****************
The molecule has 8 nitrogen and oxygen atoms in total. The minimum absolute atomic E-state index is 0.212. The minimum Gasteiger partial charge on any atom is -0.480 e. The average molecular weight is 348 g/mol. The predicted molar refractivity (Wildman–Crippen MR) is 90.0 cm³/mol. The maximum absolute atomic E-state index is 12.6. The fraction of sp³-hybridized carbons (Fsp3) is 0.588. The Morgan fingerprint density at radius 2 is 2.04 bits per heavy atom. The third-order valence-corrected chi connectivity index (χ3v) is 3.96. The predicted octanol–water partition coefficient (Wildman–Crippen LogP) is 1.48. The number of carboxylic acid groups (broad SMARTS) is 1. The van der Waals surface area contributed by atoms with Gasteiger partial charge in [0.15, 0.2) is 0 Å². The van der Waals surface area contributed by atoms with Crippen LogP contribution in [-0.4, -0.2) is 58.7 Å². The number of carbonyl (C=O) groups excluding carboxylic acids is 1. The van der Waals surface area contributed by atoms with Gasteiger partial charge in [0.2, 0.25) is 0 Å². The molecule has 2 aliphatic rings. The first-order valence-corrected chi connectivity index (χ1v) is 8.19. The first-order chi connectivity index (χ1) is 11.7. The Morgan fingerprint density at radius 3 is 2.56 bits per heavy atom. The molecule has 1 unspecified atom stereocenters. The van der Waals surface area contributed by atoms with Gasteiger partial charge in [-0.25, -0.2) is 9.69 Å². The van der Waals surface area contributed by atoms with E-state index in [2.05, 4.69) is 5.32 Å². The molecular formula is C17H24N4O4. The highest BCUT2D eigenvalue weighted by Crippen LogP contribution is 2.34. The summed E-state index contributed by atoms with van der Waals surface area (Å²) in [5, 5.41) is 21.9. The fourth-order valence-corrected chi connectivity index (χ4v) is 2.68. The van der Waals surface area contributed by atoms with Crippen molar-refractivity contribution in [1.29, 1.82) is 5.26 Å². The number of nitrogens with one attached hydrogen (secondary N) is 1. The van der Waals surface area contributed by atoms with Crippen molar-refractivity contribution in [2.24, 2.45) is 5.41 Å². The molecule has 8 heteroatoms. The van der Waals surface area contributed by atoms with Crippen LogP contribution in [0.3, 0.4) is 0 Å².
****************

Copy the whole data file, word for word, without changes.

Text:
The molecule has 8 nitrogen and oxygen atoms in total. The minimum absolute atomic E-state index is 0.212. The minimum Gasteiger partial charge on any atom is -0.480 e. The average molecular weight is 348 g/mol. The predicted molar refractivity (Wildman–Crippen MR) is 90.0 cm³/mol. The maximum absolute atomic E-state index is 12.6. The fraction of sp³-hybridized carbons (Fsp3) is 0.588. The Morgan fingerprint density at radius 2 is 2.04 bits per heavy atom. The third-order valence-corrected chi connectivity index (χ3v) is 3.96. The predicted octanol–water partition coefficient (Wildman–Crippen LogP) is 1.48. The number of carboxylic acid groups (broad SMARTS) is 1. The van der Waals surface area contributed by atoms with Gasteiger partial charge in [0.15, 0.2) is 0 Å². The van der Waals surface area contributed by atoms with Crippen LogP contribution in [-0.4, -0.2) is 58.7 Å². The number of carbonyl (C=O) groups excluding carboxylic acids is 1. The van der Waals surface area contributed by atoms with Gasteiger partial charge in [0.2, 0.25) is 0 Å². The molecule has 2 aliphatic rings. The first-order valence-corrected chi connectivity index (χ1v) is 8.19. The first-order chi connectivity index (χ1) is 11.7. The Morgan fingerprint density at radius 3 is 2.56 bits per heavy atom. The molecule has 1 unspecified atom stereocenters. The van der Waals surface area contributed by atoms with Gasteiger partial charge in [-0.25, -0.2) is 9.69 Å². The van der Waals surface area contributed by atoms with E-state index in [2.05, 4.69) is 5.32 Å². The molecular formula is C17H24N4O4. The highest BCUT2D eigenvalue weighted by Crippen LogP contribution is 2.34. The summed E-state index contributed by atoms with van der Waals surface area (Å²) in [5, 5.41) is 21.9. The fourth-order valence-corrected chi connectivity index (χ4v) is 2.68. The van der Waals surface area contributed by atoms with Crippen molar-refractivity contribution in [1.29, 1.82) is 5.26 Å². The number of nitrogens with one attached hydrogen (secondary N) is 1. The van der Waals surface area contributed by atoms with Crippen molar-refractivity contribution in [2.24, 2.45) is 5.41 Å². The molecule has 8 heteroatoms. The van der Waals surface area contributed by atoms with Crippen LogP contribution in [0.3, 0.4) is 0 Å².